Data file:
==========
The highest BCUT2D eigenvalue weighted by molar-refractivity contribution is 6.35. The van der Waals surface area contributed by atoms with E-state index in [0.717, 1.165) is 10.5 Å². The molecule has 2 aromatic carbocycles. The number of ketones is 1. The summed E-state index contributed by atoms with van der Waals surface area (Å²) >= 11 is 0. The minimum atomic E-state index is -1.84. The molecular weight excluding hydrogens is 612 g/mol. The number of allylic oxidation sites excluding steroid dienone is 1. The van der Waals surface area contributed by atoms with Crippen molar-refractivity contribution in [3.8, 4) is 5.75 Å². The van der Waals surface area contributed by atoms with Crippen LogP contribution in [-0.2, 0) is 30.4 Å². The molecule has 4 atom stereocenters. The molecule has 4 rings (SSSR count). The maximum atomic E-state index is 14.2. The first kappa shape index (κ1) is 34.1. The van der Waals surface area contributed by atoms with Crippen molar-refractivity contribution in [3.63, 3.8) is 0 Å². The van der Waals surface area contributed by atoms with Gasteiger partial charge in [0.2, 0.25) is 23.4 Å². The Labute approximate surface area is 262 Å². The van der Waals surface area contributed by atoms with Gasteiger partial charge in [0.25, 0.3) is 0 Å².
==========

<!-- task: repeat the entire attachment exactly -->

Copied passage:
The highest BCUT2D eigenvalue weighted by molar-refractivity contribution is 6.35. The van der Waals surface area contributed by atoms with E-state index in [0.717, 1.165) is 10.5 Å². The molecule has 2 aromatic carbocycles. The number of ketones is 1. The summed E-state index contributed by atoms with van der Waals surface area (Å²) >= 11 is 0. The minimum atomic E-state index is -1.84. The molecular weight excluding hydrogens is 612 g/mol. The number of allylic oxidation sites excluding steroid dienone is 1. The van der Waals surface area contributed by atoms with Crippen molar-refractivity contribution in [3.8, 4) is 5.75 Å². The van der Waals surface area contributed by atoms with Crippen LogP contribution in [-0.2, 0) is 30.4 Å². The molecule has 4 atom stereocenters. The molecule has 4 rings (SSSR count). The maximum atomic E-state index is 14.2. The first kappa shape index (κ1) is 34.1. The van der Waals surface area contributed by atoms with Crippen molar-refractivity contribution in [3.63, 3.8) is 0 Å². The van der Waals surface area contributed by atoms with Gasteiger partial charge in [0.2, 0.25) is 23.4 Å². The Labute approximate surface area is 262 Å². The van der Waals surface area contributed by atoms with Gasteiger partial charge in [0.25, 0.3) is 0 Å².